Embracing a Phased Retirement

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Embracing a Phased Retirement

Are you approaching retirement age but not quite ready to step away from your career completely? A phased retirement plan might be the ideal solution for you. 

This innovative approach is increasingly popular among those who are not fully prepared to leave the workforce. But what exactly is a phased retirement, and is it something you should consider implementing?

Understanding Phased Retirement Planning

A phased retirement is a flexible work arrangement that caters to individuals nearing retirement age. It allows you to gradually reduce your working hours, transitioning smoothly from full-time employment to complete retirement. The Society for Human Resource Management (SHRM) shows that about 29% of U.S. workers aged 61 to 66 are considering a phased approach to retirement, indicating a significant shift of interest in this flexible arrangement.

This retirement strategy encompasses both pre-retirement and post-retirement phases. During the pre-retirement phase, you’ll experience a gradual reduction in work hours, while post-retirement may involve part-time work. Options like part-time, seasonal, temporary work or job-sharing are all viable under a phased retirement plan. Let’s explore some insider insights, along with the advantages and challenges this approach presents.

Advantages and Challenges of a Phased Retirement

Transitioning to retirement is a significant life change. As you near retirement, you may be looking forward to taking your foot off the throttle to enjoy a more relaxing lifestyle. You may want to spend more time doing the things you love, like hobbies, holidays and enjoying time with family and friends.

But, at the same time, you might not be ready to give up work entirely. This could be for financial reasons, or you may be feeling apprehensive about what a life without work will look like for you.

If this sounds familiar, you might want to consider a phased retirement.

Working beyond the traditional retirement age is becoming more common as life expectancies increase and pension plans become less prevalent. Phased retirement can alleviate financial pressure, enabling a smoother transition from earning a full income to relying on your nest egg.

From an employer’s perspective, phased retirements help retain skilled older workers, facilitates the training of new employees by experienced staff, and aids in future workforce planning. However, if you opt for a phased retirement, you’ll need to be able to cope financially with a reduced salary. Hopefully, your nest egg will help compensate for your reduced earnings, but you will still have to cover the costs of commuting, alongside other typical work-related costs.

There could also be some reluctance from your employer. For example, they may be put off by the cost of maintaining your employee benefits, such as death in service insurance and private health cover, which may become increasingly expensive compared to what it would be for a younger employee.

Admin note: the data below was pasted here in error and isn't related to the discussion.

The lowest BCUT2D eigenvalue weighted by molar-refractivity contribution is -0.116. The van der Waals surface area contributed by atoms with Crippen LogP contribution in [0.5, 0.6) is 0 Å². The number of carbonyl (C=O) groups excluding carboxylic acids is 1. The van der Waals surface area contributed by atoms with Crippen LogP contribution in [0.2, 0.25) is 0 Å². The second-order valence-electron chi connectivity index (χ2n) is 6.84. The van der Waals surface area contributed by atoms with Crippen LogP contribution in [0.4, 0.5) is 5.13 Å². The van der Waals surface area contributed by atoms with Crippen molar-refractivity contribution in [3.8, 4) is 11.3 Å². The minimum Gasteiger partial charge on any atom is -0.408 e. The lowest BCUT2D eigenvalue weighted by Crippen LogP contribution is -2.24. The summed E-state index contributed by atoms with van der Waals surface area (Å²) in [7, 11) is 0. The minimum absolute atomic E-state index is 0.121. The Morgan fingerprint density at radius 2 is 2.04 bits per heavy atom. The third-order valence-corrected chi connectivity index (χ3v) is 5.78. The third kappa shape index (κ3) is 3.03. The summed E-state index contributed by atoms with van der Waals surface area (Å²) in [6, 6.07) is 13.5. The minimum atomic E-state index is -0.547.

Step-by-Step Approach to Phased Retirement

Still think a phased retirement is the right strategy for you? Here are 6 best practices and steps to get you started:

  1. Assess Your Financial Situation: Before transitioning into phased retirement, it’s crucial to have a clear understanding of your financial landscape. Evaluate your savings, debts, expenses, and investment portfolio. This assessment will form the foundation of your phased retirement plan.
  2. Determine Your Income Needs: Estimate the income required to maintain your desired lifestyle during phased retirement. Consider how your expenses might change as you transition from full-time work to part-time and eventually to full retirement.
  3. Explore Health Insurance Options: As you reduce your working hours, your employer-provided health insurance may change. Explore options such as private insurance, or Medicare, depending on your age and eligibility.
  4. Maximize Retirement Benefits: Understand how phased retirement will affect your pension, 401(k), or other retirement plans. Consider the timing of withdrawals and how it aligns with your income needs and tax implications.
  5. Engage in Estate Planning: Ensure your estate plans are updated to reflect your current wishes. This includes wills, trusts, and healthcare directives.
  6. Stay Flexible: The journey through phased retirement can bring unexpected changes. Maintain flexibility in your plan to adapt to life’s unforeseen events.

Phased Retirement and Social Security

Choosing to work part-time can delay the need to start collecting Social Security benefits. While many opt for reduced benefits at age 62, full benefits are available from age 67. Delaying Social Security until age 70 increases the benefit amount significantly.

With longevity more prevalent than ever before, even with a phased retirement plan, it’s crucial to ensure your savings last through a potentially lengthy full retirement period.

Final Thoughts

A phased retirement is when an employee transitions into retirement by gradually reducing their working hours. It means they can continue to earn an income while slowly adjusting to stopping work altogether.

Planning your phased retirement with a trustworthy financial advisor is essential. Advisors can evaluate the impact of such a plan and suggest alternatives if necessary. At CKS Summit Group, we craft innovative retirement income strategies tailored to your unique needs.

Ready to take the first step towards a worry-free retirement? Contact us today to explore whether an early, phased, or traditional retirement strategy aligns best with your goals and financial situation.